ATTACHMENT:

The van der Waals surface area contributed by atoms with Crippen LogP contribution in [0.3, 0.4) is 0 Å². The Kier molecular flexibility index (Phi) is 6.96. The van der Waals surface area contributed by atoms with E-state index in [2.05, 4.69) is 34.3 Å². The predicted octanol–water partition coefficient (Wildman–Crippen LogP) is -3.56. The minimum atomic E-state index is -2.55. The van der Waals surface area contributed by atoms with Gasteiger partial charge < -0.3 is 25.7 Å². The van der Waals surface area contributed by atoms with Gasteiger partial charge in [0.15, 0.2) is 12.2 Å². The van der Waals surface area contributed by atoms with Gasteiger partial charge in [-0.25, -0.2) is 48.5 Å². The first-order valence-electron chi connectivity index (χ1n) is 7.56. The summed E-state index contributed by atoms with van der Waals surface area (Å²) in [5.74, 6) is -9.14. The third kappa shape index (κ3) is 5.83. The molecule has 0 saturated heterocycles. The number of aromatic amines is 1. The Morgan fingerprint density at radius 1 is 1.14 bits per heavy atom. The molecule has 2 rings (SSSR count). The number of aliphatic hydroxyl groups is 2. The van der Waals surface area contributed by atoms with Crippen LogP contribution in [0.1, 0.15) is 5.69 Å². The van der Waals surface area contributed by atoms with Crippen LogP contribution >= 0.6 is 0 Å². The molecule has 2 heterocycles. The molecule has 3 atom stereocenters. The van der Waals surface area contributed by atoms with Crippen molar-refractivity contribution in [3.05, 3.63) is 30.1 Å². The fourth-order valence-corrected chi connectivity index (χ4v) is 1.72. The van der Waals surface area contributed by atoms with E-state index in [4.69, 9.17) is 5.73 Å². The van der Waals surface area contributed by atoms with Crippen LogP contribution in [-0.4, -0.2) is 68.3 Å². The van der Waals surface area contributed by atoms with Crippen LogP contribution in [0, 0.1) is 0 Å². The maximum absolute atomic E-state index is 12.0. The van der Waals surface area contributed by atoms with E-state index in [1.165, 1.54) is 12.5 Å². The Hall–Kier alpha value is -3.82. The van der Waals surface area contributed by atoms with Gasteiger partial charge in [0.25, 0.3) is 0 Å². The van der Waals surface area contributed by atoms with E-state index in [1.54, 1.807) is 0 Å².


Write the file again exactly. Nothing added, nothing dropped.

The van der Waals surface area contributed by atoms with Crippen LogP contribution in [0.3, 0.4) is 0 Å². The Kier molecular flexibility index (Phi) is 6.96. The van der Waals surface area contributed by atoms with E-state index in [2.05, 4.69) is 34.3 Å². The predicted octanol–water partition coefficient (Wildman–Crippen LogP) is -3.56. The minimum atomic E-state index is -2.55. The van der Waals surface area contributed by atoms with Gasteiger partial charge < -0.3 is 25.7 Å². The van der Waals surface area contributed by atoms with Gasteiger partial charge in [0.15, 0.2) is 12.2 Å². The van der Waals surface area contributed by atoms with Gasteiger partial charge in [-0.25, -0.2) is 48.5 Å². The first-order valence-electron chi connectivity index (χ1n) is 7.56. The summed E-state index contributed by atoms with van der Waals surface area (Å²) in [5.74, 6) is -9.14. The third kappa shape index (κ3) is 5.83. The molecule has 0 saturated heterocycles. The number of aromatic amines is 1. The Morgan fingerprint density at radius 1 is 1.14 bits per heavy atom. The molecule has 2 rings (SSSR count). The number of aliphatic hydroxyl groups is 2. The van der Waals surface area contributed by atoms with Crippen LogP contribution in [0.1, 0.15) is 5.69 Å². The van der Waals surface area contributed by atoms with Crippen LogP contribution >= 0.6 is 0 Å². The molecule has 2 heterocycles. The molecule has 3 atom stereocenters. The van der Waals surface area contributed by atoms with Crippen molar-refractivity contribution in [3.05, 3.63) is 30.1 Å². The fourth-order valence-corrected chi connectivity index (χ4v) is 1.72. The van der Waals surface area contributed by atoms with E-state index in [4.69, 9.17) is 5.73 Å². The van der Waals surface area contributed by atoms with Crippen LogP contribution in [-0.4, -0.2) is 68.3 Å². The van der Waals surface area contributed by atoms with Crippen LogP contribution in [0, 0.1) is 0 Å². The maximum absolute atomic E-state index is 12.0. The van der Waals surface area contributed by atoms with E-state index in [1.165, 1.54) is 12.5 Å². The Hall–Kier alpha value is -3.82. The van der Waals surface area contributed by atoms with Gasteiger partial charge in [0.25, 0.3) is 0 Å². The van der Waals surface area contributed by atoms with E-state index in [1.54, 1.807) is 0 Å².